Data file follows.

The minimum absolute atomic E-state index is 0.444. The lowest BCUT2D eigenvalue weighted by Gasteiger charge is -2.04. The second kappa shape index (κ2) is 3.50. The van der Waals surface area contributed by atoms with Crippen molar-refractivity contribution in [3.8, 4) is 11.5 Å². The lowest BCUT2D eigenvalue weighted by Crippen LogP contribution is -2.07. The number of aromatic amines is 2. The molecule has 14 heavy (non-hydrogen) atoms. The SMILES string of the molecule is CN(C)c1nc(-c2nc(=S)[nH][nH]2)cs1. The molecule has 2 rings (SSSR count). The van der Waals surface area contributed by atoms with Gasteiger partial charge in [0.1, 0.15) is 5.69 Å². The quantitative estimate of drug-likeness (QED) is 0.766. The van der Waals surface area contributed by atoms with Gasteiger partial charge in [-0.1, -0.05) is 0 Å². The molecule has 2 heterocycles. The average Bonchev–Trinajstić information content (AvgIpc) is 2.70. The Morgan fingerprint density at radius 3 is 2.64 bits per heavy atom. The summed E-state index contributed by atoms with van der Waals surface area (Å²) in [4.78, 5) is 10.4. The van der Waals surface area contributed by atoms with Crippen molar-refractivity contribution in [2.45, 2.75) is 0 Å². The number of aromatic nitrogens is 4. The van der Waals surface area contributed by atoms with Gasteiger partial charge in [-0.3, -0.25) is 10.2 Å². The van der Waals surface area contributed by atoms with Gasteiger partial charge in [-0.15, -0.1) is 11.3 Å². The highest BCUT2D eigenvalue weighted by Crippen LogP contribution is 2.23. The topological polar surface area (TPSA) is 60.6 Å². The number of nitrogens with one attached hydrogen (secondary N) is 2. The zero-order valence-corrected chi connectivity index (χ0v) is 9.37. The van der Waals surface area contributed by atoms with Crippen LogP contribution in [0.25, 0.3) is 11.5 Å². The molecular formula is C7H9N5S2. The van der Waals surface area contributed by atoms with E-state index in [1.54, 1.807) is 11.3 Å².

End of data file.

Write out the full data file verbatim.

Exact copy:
The minimum absolute atomic E-state index is 0.444. The lowest BCUT2D eigenvalue weighted by Gasteiger charge is -2.04. The second kappa shape index (κ2) is 3.50. The van der Waals surface area contributed by atoms with Crippen molar-refractivity contribution in [3.8, 4) is 11.5 Å². The lowest BCUT2D eigenvalue weighted by Crippen LogP contribution is -2.07. The number of aromatic amines is 2. The molecule has 14 heavy (non-hydrogen) atoms. The SMILES string of the molecule is CN(C)c1nc(-c2nc(=S)[nH][nH]2)cs1. The molecule has 2 rings (SSSR count). The van der Waals surface area contributed by atoms with Gasteiger partial charge in [0.1, 0.15) is 5.69 Å². The quantitative estimate of drug-likeness (QED) is 0.766. The van der Waals surface area contributed by atoms with Gasteiger partial charge in [-0.1, -0.05) is 0 Å². The molecule has 2 heterocycles. The average Bonchev–Trinajstić information content (AvgIpc) is 2.70. The Morgan fingerprint density at radius 3 is 2.64 bits per heavy atom. The summed E-state index contributed by atoms with van der Waals surface area (Å²) in [4.78, 5) is 10.4. The van der Waals surface area contributed by atoms with Crippen molar-refractivity contribution in [2.45, 2.75) is 0 Å². The number of aromatic nitrogens is 4. The van der Waals surface area contributed by atoms with Gasteiger partial charge in [-0.3, -0.25) is 10.2 Å². The van der Waals surface area contributed by atoms with Gasteiger partial charge in [-0.15, -0.1) is 11.3 Å². The highest BCUT2D eigenvalue weighted by Crippen LogP contribution is 2.23. The topological polar surface area (TPSA) is 60.6 Å². The number of nitrogens with one attached hydrogen (secondary N) is 2. The zero-order valence-corrected chi connectivity index (χ0v) is 9.37. The van der Waals surface area contributed by atoms with Crippen LogP contribution in [0.25, 0.3) is 11.5 Å². The molecular formula is C7H9N5S2. The van der Waals surface area contributed by atoms with E-state index in [1.54, 1.807) is 11.3 Å².